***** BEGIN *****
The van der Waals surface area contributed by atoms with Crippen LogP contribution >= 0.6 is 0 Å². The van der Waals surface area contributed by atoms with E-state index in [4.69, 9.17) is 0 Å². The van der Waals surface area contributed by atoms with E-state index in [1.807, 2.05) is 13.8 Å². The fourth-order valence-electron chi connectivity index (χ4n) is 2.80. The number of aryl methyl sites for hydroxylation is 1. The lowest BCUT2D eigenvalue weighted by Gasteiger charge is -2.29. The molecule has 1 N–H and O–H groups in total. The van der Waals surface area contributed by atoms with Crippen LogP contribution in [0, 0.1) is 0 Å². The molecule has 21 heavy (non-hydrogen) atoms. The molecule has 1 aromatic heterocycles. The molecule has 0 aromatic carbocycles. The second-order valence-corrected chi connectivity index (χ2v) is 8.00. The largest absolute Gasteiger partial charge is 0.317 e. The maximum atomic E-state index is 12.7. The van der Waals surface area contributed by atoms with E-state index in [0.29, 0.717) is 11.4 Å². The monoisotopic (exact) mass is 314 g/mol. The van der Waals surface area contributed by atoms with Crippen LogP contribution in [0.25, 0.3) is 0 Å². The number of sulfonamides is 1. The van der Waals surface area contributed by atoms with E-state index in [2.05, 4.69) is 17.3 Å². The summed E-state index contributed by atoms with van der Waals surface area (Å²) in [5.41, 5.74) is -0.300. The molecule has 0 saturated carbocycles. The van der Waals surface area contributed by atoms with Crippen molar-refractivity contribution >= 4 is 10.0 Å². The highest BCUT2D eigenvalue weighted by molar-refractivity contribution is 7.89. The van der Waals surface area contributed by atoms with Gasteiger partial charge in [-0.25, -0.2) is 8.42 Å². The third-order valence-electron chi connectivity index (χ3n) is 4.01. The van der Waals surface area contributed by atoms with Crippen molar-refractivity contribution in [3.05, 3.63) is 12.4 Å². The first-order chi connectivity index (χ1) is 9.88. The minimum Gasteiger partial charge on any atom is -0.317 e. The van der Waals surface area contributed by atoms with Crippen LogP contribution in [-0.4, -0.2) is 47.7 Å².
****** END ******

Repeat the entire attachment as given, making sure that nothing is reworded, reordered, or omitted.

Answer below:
The van der Waals surface area contributed by atoms with Crippen LogP contribution >= 0.6 is 0 Å². The van der Waals surface area contributed by atoms with E-state index in [4.69, 9.17) is 0 Å². The van der Waals surface area contributed by atoms with E-state index in [1.807, 2.05) is 13.8 Å². The fourth-order valence-electron chi connectivity index (χ4n) is 2.80. The number of aryl methyl sites for hydroxylation is 1. The lowest BCUT2D eigenvalue weighted by Gasteiger charge is -2.29. The molecule has 1 N–H and O–H groups in total. The van der Waals surface area contributed by atoms with Crippen LogP contribution in [0, 0.1) is 0 Å². The molecule has 21 heavy (non-hydrogen) atoms. The molecule has 1 aromatic heterocycles. The molecule has 0 aromatic carbocycles. The second-order valence-corrected chi connectivity index (χ2v) is 8.00. The largest absolute Gasteiger partial charge is 0.317 e. The maximum atomic E-state index is 12.7. The van der Waals surface area contributed by atoms with E-state index in [0.29, 0.717) is 11.4 Å². The monoisotopic (exact) mass is 314 g/mol. The van der Waals surface area contributed by atoms with Crippen LogP contribution in [0.25, 0.3) is 0 Å². The number of sulfonamides is 1. The van der Waals surface area contributed by atoms with E-state index in [2.05, 4.69) is 17.3 Å². The summed E-state index contributed by atoms with van der Waals surface area (Å²) in [5.41, 5.74) is -0.300. The molecule has 0 saturated carbocycles. The van der Waals surface area contributed by atoms with Crippen molar-refractivity contribution >= 4 is 10.0 Å². The highest BCUT2D eigenvalue weighted by molar-refractivity contribution is 7.89. The van der Waals surface area contributed by atoms with Gasteiger partial charge in [-0.25, -0.2) is 8.42 Å². The third-order valence-electron chi connectivity index (χ3n) is 4.01. The van der Waals surface area contributed by atoms with Crippen molar-refractivity contribution in [3.05, 3.63) is 12.4 Å². The first-order chi connectivity index (χ1) is 9.88. The minimum Gasteiger partial charge on any atom is -0.317 e. The van der Waals surface area contributed by atoms with Crippen LogP contribution in [-0.4, -0.2) is 47.7 Å².